After these early plays, and before his great tragedies, Shakespeare wrote Richard II, A Midsummer Night's Dream, King John, The Merchant of Venice, Parts I and II of Henry IV, Much Ado about Nothing, Henry V, Julius Caesar, As You Like It, and Twelfth Night. The comedies of this period partake less of farce and more of idyllic romance, while the history plays successfully integrate political elements with individual characterization (Columbia Encyclopedia). Not only did Shakespeare partake in romance plays he also did comedies for more entertainment. Shakespeare did not only want to make all of his plays and story's about love and romance maybe because he wanted something new and not always the same. Early criticism was directed primarily at questions of form. Shakespeare was criticized for mixing comedy and tragedy and failing to observe the unities of time and place prescribed by the rules of classical drama. Generally critics of the 17th and 18th cent. accused Shakespeare of a want of artistic restraint while praising him for a fecund imagination (Columbia Encyclopedia). Like with many people now you will always be criticize for the thing you do there for Shakespeare was not always perfect according to criticism. this also shows that even if some people thought his plays and writings were as good does not mean he stopped.
Unlike his associates and fellow dramatists—Ben Jonson, Thomas Nashe, and John Marston—Shakespeare carefully avoided literary quarrels and had little to say about his contemporaries. No trace of professional jealousy, no involvement in contemporary issues, and no personal letters giving his opinions and attitudes remain (Archer). This shows Shakespeare was always very humble and did not have much hate for any of his associates. Also he had no trace of professional jealousy and had no problems against anyone for his career. His rival Ben Jonson left in his poetry, dramas, and criticism astute and at times caustic opinions about his contemporaries and his audience, in addition to numerous eulogistic verses to patrons. Views that he left unwritten were preserved by William Drummond, a Scottish poet whom Jonson visited in 1619. Drummond, an admirer, took the trouble of recording and later publishing Jonson’s scathing criticisms of his rivals in poetry, and the collection adds much to posterity’s impression of Jonson’s prickly personality (Archer). This shows not every one was for Shakespeare's plays and writings for especially his rival. Also the things people say and do reflects off of there personality's.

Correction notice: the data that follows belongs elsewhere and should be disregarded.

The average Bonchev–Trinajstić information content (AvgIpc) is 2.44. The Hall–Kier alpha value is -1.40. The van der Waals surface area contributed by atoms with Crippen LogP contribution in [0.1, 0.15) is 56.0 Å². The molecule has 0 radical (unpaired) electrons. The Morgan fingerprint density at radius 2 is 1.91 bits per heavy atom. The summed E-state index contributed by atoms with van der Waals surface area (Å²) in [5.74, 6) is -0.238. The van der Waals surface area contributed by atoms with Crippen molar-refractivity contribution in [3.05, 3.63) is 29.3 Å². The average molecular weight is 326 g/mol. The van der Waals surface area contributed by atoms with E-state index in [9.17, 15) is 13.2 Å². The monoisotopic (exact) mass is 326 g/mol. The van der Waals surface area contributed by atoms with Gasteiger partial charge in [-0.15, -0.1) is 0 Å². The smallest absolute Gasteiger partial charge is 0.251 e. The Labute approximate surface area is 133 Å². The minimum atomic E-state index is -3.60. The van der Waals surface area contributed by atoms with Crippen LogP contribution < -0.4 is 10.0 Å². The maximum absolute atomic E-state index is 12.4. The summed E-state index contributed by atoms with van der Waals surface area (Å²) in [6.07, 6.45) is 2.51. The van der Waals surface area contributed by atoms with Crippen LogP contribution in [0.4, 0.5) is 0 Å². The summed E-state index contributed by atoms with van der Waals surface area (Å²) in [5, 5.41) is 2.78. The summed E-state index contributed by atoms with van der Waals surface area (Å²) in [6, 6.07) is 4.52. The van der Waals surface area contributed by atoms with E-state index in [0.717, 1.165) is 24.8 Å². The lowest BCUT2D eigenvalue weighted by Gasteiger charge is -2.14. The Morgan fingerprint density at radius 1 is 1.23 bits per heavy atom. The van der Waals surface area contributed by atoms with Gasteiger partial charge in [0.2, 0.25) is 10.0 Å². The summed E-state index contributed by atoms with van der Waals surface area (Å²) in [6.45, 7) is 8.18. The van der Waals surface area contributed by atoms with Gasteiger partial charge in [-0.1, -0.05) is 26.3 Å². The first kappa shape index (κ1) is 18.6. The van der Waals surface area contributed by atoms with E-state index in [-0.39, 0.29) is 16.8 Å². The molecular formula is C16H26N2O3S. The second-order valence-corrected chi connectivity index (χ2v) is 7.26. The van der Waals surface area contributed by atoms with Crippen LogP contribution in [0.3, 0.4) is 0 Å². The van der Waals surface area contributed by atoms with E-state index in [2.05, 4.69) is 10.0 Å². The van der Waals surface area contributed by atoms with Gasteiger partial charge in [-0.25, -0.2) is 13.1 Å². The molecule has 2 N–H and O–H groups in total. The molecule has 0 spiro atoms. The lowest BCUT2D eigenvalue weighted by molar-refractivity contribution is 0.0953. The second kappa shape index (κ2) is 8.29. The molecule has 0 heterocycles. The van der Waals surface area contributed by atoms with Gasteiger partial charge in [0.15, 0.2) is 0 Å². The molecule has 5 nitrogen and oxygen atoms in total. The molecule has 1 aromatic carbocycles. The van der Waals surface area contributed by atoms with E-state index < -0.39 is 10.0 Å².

Source Page:

Anderson, Robert. "Shakespeare's Life." Holt Literature & Language Mastering the California Standards: Reading, Writing, Listening, Speaking, by G. Kylene Beers et al., Austin, Holt, Rinehart & Winston, 2003, pp.776-77.Anderson, Robert. "Shakespeare's Life." Holt Literature & Language Arts: Mastering the California Standards: Reading, Writing, Listening, Speaking, by G. Kylene Beers et al., Austin, Holt, Rinehart & Winston, 2003, pp.776-77.

Bloom's Literature.

Lander, Jesse. World Book Advanced, World Book. Lander, J. M. (2016).Shakespeare, William. In World Book Advanced. Retrieved from,

Salem Press. 1995,

"William Shakespeare." Columbia Electronic Encyclopedia, 6Th Edition (2016):1-4. History Reference Center. Web. 18 Nov. 2016.